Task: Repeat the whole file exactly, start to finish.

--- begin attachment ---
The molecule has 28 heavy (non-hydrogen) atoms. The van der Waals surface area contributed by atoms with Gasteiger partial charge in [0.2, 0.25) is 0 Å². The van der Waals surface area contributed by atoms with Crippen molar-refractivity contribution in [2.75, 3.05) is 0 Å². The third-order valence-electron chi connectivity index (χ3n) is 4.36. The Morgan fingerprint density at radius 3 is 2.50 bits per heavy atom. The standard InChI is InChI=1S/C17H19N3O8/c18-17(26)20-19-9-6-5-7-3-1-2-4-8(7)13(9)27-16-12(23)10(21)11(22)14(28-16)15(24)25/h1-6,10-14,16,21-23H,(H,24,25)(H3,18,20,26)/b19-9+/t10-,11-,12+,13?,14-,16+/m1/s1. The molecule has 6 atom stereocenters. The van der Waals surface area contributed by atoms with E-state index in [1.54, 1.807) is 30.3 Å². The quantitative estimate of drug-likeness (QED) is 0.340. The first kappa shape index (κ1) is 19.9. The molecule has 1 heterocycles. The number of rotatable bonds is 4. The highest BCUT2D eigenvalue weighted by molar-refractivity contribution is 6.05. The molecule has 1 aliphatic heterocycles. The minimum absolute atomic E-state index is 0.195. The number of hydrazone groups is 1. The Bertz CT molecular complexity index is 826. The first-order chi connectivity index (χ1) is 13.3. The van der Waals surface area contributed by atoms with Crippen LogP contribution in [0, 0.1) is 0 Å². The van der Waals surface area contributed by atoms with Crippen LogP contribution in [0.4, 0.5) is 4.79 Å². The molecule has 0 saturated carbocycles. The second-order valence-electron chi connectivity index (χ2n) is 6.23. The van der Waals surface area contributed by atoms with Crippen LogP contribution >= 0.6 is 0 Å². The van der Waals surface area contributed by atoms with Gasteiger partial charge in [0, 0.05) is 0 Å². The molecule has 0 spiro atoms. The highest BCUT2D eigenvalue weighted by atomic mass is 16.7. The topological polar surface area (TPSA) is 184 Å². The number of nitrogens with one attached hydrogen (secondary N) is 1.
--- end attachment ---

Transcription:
The molecule has 28 heavy (non-hydrogen) atoms. The van der Waals surface area contributed by atoms with Gasteiger partial charge in [0.2, 0.25) is 0 Å². The van der Waals surface area contributed by atoms with Crippen molar-refractivity contribution in [2.75, 3.05) is 0 Å². The third-order valence-electron chi connectivity index (χ3n) is 4.36. The Morgan fingerprint density at radius 3 is 2.50 bits per heavy atom. The standard InChI is InChI=1S/C17H19N3O8/c18-17(26)20-19-9-6-5-7-3-1-2-4-8(7)13(9)27-16-12(23)10(21)11(22)14(28-16)15(24)25/h1-6,10-14,16,21-23H,(H,24,25)(H3,18,20,26)/b19-9+/t10-,11-,12+,13?,14-,16+/m1/s1. The molecule has 6 atom stereocenters. The van der Waals surface area contributed by atoms with E-state index in [1.54, 1.807) is 30.3 Å². The quantitative estimate of drug-likeness (QED) is 0.340. The first kappa shape index (κ1) is 19.9. The molecule has 1 heterocycles. The number of rotatable bonds is 4. The highest BCUT2D eigenvalue weighted by molar-refractivity contribution is 6.05. The molecule has 1 aliphatic heterocycles. The minimum absolute atomic E-state index is 0.195. The number of hydrazone groups is 1. The Bertz CT molecular complexity index is 826. The first-order chi connectivity index (χ1) is 13.3. The van der Waals surface area contributed by atoms with Crippen LogP contribution in [0, 0.1) is 0 Å². The van der Waals surface area contributed by atoms with Crippen LogP contribution in [0.4, 0.5) is 4.79 Å². The molecule has 0 saturated carbocycles. The second-order valence-electron chi connectivity index (χ2n) is 6.23. The van der Waals surface area contributed by atoms with Crippen LogP contribution >= 0.6 is 0 Å². The van der Waals surface area contributed by atoms with Gasteiger partial charge in [0, 0.05) is 0 Å². The molecule has 0 spiro atoms. The highest BCUT2D eigenvalue weighted by atomic mass is 16.7. The topological polar surface area (TPSA) is 184 Å². The number of nitrogens with one attached hydrogen (secondary N) is 1.